I was a Cheyenne Frontier Days ‘Carny’ – The World Needs More Cowboys

carny cfd

Carnival worker Anise was my mentor many years ago when I worked at the Bill Hame’s Show during Cheyenne Frontier Days. CFD is again upon us. It’s the last full week in July, plus an extra weekend. I’ve been away from Cheyenne for many years, but still manage to make to CFD for at least a few days each July.

The chutes opened for another Cheyenne Frontier Days. I don’t know if I’ve missed one.

I’ll be up for Cheyenne Day and getting some men and women on the street interviews with CFD volunteers for the Volunteer Crisis Fund tribute I produce each year.

I like to be a part of the action.

There are a bunch of locals who could care less about CFD and leave town during the busiest time of the year.

My mom was big into CFD. She used to sing in a group called the Dearies organized through her women’s club. They sang old time songs and rode in the parade, as did my sister and I. Later, we sold pop at the parade.

Back when I was a newspaper columnist in Lander, I wondered what it was like to work in a carnival and decided to give it a go. I had a pretty good experience and can see how people get addicted to that vagabond lifestyle.

Turns out that the TV and movie business is a lot like the carny life. I worked an ABC Sports gig for a CU – Nebraska game which was as grueling, but didn’t involve sales.

This is my account of that July weekend.

Pink Floyd’s “Money” filled the clear, still evening surrounding the double ferris wheel across from the balloon dart game booth at the Frontier Park carnival where I worked for the Bill Hames Show.

Running off to join the carnival was something I’d always wanted to try and there’s no better time than the present. Getting a stranger to hand you their money with the chance nothing will be given in return is entrepreneurship in its purist form.

I always had a very romantic view of the carnival life as one of freedom, no cares, and endless foot long hotdogs.

The world needs more cowboys.

It’s now 7:30 pm on a busy Saturday night during CFD and I met Wes who had traveled with the show for many years. He finished his supper and escorted me across the Midway where I was introduced to Dozier Simmons.

He and his wife, Angelyn, manage a half dozen games for Kelley’s Concessions out of Alabama and one of several companies affiliated with the Hames Company.

“Here’s a shirt and badge. This is Anice. Just do what she does,” Dozier said as I pulled the blue knit polo shirt over my head.

“The object of the game is to buy a dart for a dollar, bust a balloon for your choice of a small mirror. Five wins for a large mirror,” Anice explained.

“Mirror” is a misnomer since the prizes are non-reflective square pieces of glass with pictures silk-screened on the back.

“I’m just part time – a couple nights a week. I live in Englewood and work at a print shop in Denver. I share a motel room in Cheyenne with one of the other women and her boy friend. I used to work full time, but the guy I was with beat me up and I left the show a couple years ago. Dozier asked if I’d work for him again,” she said while tying a knot in one of the spare balloons.

The game is really rough on the fingers – the world needs more cowboys.

Each of the mirrors slips into a cardboard sleeve to protect the paint and prevent patron injuries.

No matter how careful, I still managed to slice little cuts where I never thought had any useful purpose like on the index finger cuticle which gets irritated each time a balloon stem gets tied off.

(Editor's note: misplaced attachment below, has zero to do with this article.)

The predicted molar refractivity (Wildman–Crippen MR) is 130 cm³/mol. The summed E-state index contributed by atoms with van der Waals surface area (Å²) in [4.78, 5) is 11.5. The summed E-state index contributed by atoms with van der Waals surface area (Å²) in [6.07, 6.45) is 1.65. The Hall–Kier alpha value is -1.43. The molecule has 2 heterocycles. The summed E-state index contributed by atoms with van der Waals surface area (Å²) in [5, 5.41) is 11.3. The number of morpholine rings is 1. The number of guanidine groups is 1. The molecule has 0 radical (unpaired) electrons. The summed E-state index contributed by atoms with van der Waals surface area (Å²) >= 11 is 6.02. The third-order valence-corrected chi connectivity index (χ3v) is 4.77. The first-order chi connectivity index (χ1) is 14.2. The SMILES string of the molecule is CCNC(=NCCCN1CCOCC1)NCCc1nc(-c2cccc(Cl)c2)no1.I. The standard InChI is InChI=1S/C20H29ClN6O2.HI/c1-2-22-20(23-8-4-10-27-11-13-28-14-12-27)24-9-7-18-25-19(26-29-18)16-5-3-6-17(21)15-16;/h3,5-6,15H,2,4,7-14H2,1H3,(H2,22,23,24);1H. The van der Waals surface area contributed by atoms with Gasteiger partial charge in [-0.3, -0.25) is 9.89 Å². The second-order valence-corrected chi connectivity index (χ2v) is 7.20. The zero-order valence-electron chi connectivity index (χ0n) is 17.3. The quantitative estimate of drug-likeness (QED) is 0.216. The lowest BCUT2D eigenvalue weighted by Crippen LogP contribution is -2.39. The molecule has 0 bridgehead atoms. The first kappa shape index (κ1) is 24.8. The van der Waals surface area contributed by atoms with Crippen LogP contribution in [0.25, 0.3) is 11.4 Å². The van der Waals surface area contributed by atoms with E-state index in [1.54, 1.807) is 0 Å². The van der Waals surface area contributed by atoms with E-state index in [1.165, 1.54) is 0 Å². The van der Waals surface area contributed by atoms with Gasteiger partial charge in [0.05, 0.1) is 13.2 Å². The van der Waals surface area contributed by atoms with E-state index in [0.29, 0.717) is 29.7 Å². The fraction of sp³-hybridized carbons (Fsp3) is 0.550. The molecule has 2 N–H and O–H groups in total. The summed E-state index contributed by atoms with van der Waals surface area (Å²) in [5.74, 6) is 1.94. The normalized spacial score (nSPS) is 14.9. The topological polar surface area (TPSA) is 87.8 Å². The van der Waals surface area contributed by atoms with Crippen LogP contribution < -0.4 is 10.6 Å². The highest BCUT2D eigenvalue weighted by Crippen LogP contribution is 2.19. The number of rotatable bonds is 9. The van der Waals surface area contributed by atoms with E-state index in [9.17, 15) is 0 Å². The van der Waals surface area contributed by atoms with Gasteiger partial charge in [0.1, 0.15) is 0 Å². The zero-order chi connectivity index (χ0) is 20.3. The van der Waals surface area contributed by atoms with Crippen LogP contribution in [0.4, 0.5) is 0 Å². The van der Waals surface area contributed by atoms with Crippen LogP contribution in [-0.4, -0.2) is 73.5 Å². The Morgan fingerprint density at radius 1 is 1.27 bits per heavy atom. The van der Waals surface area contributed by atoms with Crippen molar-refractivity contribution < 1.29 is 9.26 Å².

My hands bled the entire weekend.

Tonight there’s another woman working with us named Amber. “I’m trained as a nurse and working here until something opens up in town,” she said.

Amber was tenderly limping around the area in obvious pain. “It’s not my foot, it’s my back. I was shot in the abdomen and it hit a disc on the way out,” she pulled up her shirt and showed the scars. “I ruptured another disc moving a box of these mirrors and have to have surgery again.”

After I arrived, the counter was divided up into thirds, “Amber takes the first third, I’ll take the middle and you take the other end,” Anice said with authority, since it’s her joint. I was the newbie and was at the end of the lineup.

There’s an infinitely long imaginary line separating each of the sections, sort of like the invisible cylinder above a basketball hoop used to determine goal tending.

Common courtesy is to avoid cross-hawking. Taking a fellow carny’s business is counter productive. Anice advices me, “If you pull that stunt on one of the guys who’s traveling with the show, he’ll knock the hell out of you. I’m just telling this to you for your own good, if you decide to do this again.”

The dart game marks are pretty easy to spot: biker types wearing all black and mirror shades – “Hey buddy, I’ve got an Ozzy mirror that would go great with the Ozzy T-shirt you’re wearing;” pre-adolescent boys minus parents with their fists gripped around several one dollar bills – “Do you play Little League? Then this game is a cinch. Bust one and win a Bon Jovi mirror;” young touchy- feely couples – “Hey pal, why don’t you be a gentleman and win her another one of these cute panda bear mirrors;” grandparents escorting grandchildren too short to see over the counter – “Tell you what, I’ll let your little cowboy stand on the edge here so he can  be equal to the taller kids.”

The Simmonses stop by to pick our money on their regular rounds. This time, Dozier has a swelled up eye and skinned up elbows. “Some college kid from Colorado punched him out over there. The police took him away,” Angelyn said in a scornful southern drawl.

The carnival business is tough. I didn’t run into any trouble.

Of course the dart game is pretty easy to win, but you’d be surprised at the number of people who miss.

Losers are bad for business.

As soon as someone misses, the crowd disperses as if in mass thinking, “Yes, this game is somehow rigged.”

The hours on your feet are long and the mental intensity high.

At midnight, there’s only one more hour to go and even Anice’s bark is complacent. The smiles become forced.

When you get busy, you have to keep up the endless personal chatter with everyone waiting in line while you’re locating the right mirror or putting up more balloons so they don’t leave. Everyone who plays is a potential return customer.